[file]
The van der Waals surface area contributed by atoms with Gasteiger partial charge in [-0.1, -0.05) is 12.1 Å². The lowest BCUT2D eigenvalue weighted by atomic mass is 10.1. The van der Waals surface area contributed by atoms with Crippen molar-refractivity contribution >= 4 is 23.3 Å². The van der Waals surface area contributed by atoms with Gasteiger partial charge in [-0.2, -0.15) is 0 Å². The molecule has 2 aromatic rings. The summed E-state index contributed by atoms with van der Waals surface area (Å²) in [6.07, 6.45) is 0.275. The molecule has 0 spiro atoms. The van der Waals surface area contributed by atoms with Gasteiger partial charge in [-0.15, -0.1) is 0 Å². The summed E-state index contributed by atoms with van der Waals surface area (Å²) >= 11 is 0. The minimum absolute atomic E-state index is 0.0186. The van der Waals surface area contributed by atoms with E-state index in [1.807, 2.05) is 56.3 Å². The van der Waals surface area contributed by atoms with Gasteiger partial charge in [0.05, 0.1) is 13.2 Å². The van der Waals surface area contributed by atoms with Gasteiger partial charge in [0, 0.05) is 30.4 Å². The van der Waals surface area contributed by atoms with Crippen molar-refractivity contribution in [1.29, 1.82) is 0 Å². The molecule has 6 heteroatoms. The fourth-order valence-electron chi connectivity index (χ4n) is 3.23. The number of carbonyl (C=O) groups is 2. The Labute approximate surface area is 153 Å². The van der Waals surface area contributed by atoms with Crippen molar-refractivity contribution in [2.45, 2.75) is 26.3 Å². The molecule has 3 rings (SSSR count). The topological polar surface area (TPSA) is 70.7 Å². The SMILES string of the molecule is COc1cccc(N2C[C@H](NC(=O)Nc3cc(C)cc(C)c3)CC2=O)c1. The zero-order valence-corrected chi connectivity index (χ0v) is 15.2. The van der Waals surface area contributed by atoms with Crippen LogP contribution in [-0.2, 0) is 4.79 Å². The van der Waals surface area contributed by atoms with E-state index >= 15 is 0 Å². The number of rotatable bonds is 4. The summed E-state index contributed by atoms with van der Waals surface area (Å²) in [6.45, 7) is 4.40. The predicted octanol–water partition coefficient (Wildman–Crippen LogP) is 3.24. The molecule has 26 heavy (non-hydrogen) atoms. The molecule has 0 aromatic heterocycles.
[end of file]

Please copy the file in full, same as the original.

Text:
The van der Waals surface area contributed by atoms with Gasteiger partial charge in [-0.1, -0.05) is 12.1 Å². The lowest BCUT2D eigenvalue weighted by atomic mass is 10.1. The van der Waals surface area contributed by atoms with Crippen molar-refractivity contribution >= 4 is 23.3 Å². The van der Waals surface area contributed by atoms with Gasteiger partial charge in [-0.2, -0.15) is 0 Å². The molecule has 2 aromatic rings. The summed E-state index contributed by atoms with van der Waals surface area (Å²) in [6.07, 6.45) is 0.275. The molecule has 0 spiro atoms. The van der Waals surface area contributed by atoms with Gasteiger partial charge in [-0.15, -0.1) is 0 Å². The summed E-state index contributed by atoms with van der Waals surface area (Å²) >= 11 is 0. The minimum absolute atomic E-state index is 0.0186. The van der Waals surface area contributed by atoms with E-state index in [1.807, 2.05) is 56.3 Å². The van der Waals surface area contributed by atoms with Gasteiger partial charge in [0.05, 0.1) is 13.2 Å². The van der Waals surface area contributed by atoms with Gasteiger partial charge in [0, 0.05) is 30.4 Å². The van der Waals surface area contributed by atoms with Crippen molar-refractivity contribution in [1.29, 1.82) is 0 Å². The molecule has 6 heteroatoms. The fourth-order valence-electron chi connectivity index (χ4n) is 3.23. The number of carbonyl (C=O) groups is 2. The Labute approximate surface area is 153 Å². The van der Waals surface area contributed by atoms with Crippen molar-refractivity contribution in [2.45, 2.75) is 26.3 Å². The molecule has 3 rings (SSSR count). The topological polar surface area (TPSA) is 70.7 Å². The SMILES string of the molecule is COc1cccc(N2C[C@H](NC(=O)Nc3cc(C)cc(C)c3)CC2=O)c1. The zero-order valence-corrected chi connectivity index (χ0v) is 15.2. The van der Waals surface area contributed by atoms with Crippen LogP contribution in [-0.2, 0) is 4.79 Å². The van der Waals surface area contributed by atoms with E-state index >= 15 is 0 Å². The number of rotatable bonds is 4. The summed E-state index contributed by atoms with van der Waals surface area (Å²) in [6.45, 7) is 4.40. The predicted octanol–water partition coefficient (Wildman–Crippen LogP) is 3.24. The molecule has 26 heavy (non-hydrogen) atoms. The molecule has 0 aromatic heterocycles.